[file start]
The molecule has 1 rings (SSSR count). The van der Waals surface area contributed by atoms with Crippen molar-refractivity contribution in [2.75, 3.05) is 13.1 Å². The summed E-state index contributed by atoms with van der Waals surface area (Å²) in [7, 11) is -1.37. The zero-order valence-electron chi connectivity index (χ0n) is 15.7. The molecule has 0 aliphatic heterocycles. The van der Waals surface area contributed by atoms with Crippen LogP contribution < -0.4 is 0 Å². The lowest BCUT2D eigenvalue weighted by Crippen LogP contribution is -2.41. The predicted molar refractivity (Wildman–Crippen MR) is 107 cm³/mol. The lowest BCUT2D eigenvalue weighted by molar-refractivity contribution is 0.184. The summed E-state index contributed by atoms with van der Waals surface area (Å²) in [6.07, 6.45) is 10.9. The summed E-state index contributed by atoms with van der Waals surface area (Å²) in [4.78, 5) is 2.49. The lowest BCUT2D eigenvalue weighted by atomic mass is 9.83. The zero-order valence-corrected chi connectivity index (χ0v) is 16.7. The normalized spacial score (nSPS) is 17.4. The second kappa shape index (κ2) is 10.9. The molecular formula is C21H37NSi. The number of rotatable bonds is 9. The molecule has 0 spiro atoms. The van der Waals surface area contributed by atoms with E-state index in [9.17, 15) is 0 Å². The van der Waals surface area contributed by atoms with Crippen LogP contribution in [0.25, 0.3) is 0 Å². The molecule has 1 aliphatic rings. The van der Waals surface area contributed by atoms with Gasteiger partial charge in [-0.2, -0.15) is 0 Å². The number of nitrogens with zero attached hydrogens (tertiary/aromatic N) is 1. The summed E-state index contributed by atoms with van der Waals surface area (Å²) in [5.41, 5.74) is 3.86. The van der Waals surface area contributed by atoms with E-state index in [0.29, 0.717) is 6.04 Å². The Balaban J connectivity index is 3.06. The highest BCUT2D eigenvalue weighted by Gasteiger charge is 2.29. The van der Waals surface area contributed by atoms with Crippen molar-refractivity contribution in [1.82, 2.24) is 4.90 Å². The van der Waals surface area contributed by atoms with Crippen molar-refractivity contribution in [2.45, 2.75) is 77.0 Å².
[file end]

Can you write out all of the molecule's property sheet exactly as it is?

The molecule has 1 rings (SSSR count). The van der Waals surface area contributed by atoms with Crippen molar-refractivity contribution in [2.75, 3.05) is 13.1 Å². The summed E-state index contributed by atoms with van der Waals surface area (Å²) in [7, 11) is -1.37. The zero-order valence-electron chi connectivity index (χ0n) is 15.7. The molecule has 0 aliphatic heterocycles. The van der Waals surface area contributed by atoms with Crippen LogP contribution < -0.4 is 0 Å². The lowest BCUT2D eigenvalue weighted by Crippen LogP contribution is -2.41. The predicted molar refractivity (Wildman–Crippen MR) is 107 cm³/mol. The lowest BCUT2D eigenvalue weighted by molar-refractivity contribution is 0.184. The summed E-state index contributed by atoms with van der Waals surface area (Å²) in [6.07, 6.45) is 10.9. The summed E-state index contributed by atoms with van der Waals surface area (Å²) in [4.78, 5) is 2.49. The lowest BCUT2D eigenvalue weighted by atomic mass is 9.83. The zero-order valence-corrected chi connectivity index (χ0v) is 16.7. The normalized spacial score (nSPS) is 17.4. The second kappa shape index (κ2) is 10.9. The molecular formula is C21H37NSi. The number of rotatable bonds is 9. The molecule has 0 spiro atoms. The van der Waals surface area contributed by atoms with E-state index in [9.17, 15) is 0 Å². The van der Waals surface area contributed by atoms with Crippen LogP contribution in [0.25, 0.3) is 0 Å². The molecule has 1 aliphatic rings. The van der Waals surface area contributed by atoms with Gasteiger partial charge in [-0.2, -0.15) is 0 Å². The number of nitrogens with zero attached hydrogens (tertiary/aromatic N) is 1. The summed E-state index contributed by atoms with van der Waals surface area (Å²) in [5.41, 5.74) is 3.86. The van der Waals surface area contributed by atoms with E-state index in [0.29, 0.717) is 6.04 Å². The Balaban J connectivity index is 3.06. The highest BCUT2D eigenvalue weighted by Gasteiger charge is 2.29. The van der Waals surface area contributed by atoms with Crippen molar-refractivity contribution in [1.82, 2.24) is 4.90 Å². The van der Waals surface area contributed by atoms with Crippen molar-refractivity contribution in [2.45, 2.75) is 77.0 Å².